Generally, the Court will not look behind the notice of deficiency to review the information used or the Commissioner's motives or procedure involved in making a determination. Greenberg's Express, Inc. v. Commissioner , 62 T.C. 324, 327-328 (1974). However, if the taxpayer establishes that the deficiency notice is arbitrary or without foundation, the burden of going forward with the evidence shifts to the Commissioner. Dellacroce v. Commissioner , 83 T.C. 269, 280 (1984).

Although Mr. Murray testified at length as to why he believed the IRS began investigating Mr. Chavez, he offered no independent evidence of that at trial. Petitioners introduced several letters written by petitioners to the Department of Justice, the IRS criminal investigation chief, and the Attorney General. The letters discuss petitioners' belief that an employee of Mr. Chavez reported him to the IRS after he failed to answer her demand for "hush money". Petitioners, however, do not name this female employee in any of their letters, nor could they recall her name at trial. Furthermore, petitioners could offer no witnesses to verify their allegation. They were not approached by this employee and refused to reveal at trial how they learned of the attempted blackmail of Mr. Chavez. When challenged regarding the validity of their claims, Mr. Murray could only say: "I know it's true. I just know".

At trial, Mr. Murray eventually resorted to quoting the Fourth Amendment and demanding that the Court force respondent to "reveal his sources" and admit the IRS "is shielding and protecting and encouraging people to be blackmailers". Petitioners went as far as to allege that "the IRS is probably paying off the blackmailer * * * the IRS is guilty of obstruction of justice because they're harboring a blackmailer".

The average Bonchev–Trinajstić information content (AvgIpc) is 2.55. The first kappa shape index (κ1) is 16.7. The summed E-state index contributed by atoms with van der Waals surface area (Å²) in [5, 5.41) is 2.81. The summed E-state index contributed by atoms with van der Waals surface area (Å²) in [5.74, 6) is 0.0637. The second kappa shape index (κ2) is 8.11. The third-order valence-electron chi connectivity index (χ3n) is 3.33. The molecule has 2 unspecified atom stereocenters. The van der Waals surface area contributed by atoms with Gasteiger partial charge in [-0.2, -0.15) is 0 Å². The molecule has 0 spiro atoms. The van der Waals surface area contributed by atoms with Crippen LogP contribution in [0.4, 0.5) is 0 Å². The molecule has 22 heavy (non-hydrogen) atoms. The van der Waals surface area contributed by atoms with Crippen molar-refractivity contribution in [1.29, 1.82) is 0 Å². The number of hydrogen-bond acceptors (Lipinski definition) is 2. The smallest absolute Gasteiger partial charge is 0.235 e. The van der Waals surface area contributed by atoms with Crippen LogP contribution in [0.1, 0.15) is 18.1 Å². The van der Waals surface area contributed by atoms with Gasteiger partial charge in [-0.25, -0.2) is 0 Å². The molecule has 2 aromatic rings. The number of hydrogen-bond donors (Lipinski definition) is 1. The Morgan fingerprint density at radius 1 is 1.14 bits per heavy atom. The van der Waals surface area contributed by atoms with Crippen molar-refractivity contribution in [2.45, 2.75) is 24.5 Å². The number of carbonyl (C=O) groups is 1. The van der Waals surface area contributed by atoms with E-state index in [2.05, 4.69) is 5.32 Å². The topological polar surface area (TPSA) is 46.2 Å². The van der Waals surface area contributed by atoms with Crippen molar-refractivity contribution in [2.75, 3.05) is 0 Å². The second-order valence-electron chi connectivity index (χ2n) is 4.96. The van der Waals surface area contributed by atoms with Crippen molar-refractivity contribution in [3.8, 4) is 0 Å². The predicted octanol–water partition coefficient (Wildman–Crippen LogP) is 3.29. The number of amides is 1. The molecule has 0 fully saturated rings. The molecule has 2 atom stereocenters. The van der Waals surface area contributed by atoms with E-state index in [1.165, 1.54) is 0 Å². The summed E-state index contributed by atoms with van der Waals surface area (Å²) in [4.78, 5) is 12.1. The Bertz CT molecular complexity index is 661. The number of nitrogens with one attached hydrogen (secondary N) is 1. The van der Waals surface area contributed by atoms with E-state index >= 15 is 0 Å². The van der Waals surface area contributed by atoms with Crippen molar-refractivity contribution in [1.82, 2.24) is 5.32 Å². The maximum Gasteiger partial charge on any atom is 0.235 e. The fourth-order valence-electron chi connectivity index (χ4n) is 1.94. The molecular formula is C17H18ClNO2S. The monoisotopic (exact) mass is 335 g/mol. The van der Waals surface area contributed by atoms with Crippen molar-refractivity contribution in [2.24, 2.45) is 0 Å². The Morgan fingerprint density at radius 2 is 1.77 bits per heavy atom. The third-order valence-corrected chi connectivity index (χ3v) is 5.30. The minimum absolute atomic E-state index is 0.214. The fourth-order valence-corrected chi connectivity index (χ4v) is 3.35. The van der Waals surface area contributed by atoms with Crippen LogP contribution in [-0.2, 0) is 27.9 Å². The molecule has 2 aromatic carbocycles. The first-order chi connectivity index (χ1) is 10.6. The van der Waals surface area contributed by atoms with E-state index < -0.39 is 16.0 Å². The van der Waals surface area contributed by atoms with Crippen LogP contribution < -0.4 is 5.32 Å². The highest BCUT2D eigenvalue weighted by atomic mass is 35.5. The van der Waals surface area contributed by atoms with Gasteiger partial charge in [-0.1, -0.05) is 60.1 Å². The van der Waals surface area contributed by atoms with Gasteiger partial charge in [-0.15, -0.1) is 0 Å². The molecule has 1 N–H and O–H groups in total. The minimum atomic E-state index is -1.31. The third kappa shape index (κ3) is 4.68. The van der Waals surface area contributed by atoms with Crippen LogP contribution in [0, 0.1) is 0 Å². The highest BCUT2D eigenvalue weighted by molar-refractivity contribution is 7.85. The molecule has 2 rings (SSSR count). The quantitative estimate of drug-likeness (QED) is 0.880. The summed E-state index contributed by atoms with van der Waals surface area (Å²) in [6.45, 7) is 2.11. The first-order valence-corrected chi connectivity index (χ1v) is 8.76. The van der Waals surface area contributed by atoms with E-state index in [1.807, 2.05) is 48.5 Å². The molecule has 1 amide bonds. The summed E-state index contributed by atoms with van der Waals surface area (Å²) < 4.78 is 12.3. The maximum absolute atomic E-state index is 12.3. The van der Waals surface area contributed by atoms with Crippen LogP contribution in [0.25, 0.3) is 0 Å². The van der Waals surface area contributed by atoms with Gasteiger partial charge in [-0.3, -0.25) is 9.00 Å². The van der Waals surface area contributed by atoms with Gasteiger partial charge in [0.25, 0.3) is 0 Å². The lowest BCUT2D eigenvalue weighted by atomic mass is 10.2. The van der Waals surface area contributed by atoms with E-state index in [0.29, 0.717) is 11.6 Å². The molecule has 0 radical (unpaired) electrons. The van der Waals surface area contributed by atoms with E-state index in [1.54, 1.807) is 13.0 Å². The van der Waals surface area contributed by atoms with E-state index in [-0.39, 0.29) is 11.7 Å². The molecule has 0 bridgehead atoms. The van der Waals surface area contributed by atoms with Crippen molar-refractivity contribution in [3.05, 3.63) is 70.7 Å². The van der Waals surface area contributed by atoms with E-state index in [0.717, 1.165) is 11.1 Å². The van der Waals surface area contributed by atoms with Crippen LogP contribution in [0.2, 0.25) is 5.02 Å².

The Court declines to attach any validity to petitioners' allegations insofar as this case is concerned. Petitioners conceded most of respondent's disallowances and agreed to adjustments on the remaining items. That fact indicates that respondent had an appropriate reason to make the determination reflected in the notice of deficiency. Whether the IRS received a "tip" about Mr. Chavez's fraudulent practice is immaterial in this proceeding. Adjustments were made to petitioners' return, and the fact that petitioners conceded these adjustments gives credence to the audit.

Inasmuch as petitioners have not shown that respondent's deficiency determination was arbitrary or erroneous, or that the determination was not supported by the proper foundation, it is inappropriate for this Court to look behind the deficiency notice to examine the basis for, or reasons behind, respondent's determination. Weimerskirch v. Commissioner , 596 F.2d 358, 362 (9th Cir. 1979), revg. 67 T.C. 672 (1977); DeBoer v. Commissioner , T.C. Memo. 1996-174. The notice of deficiency, therefore, is valid, and respondent's determination is sustained.

Reviewed and adopted as the report of the Small Tax Case Division.

Decision will be entered for respondent.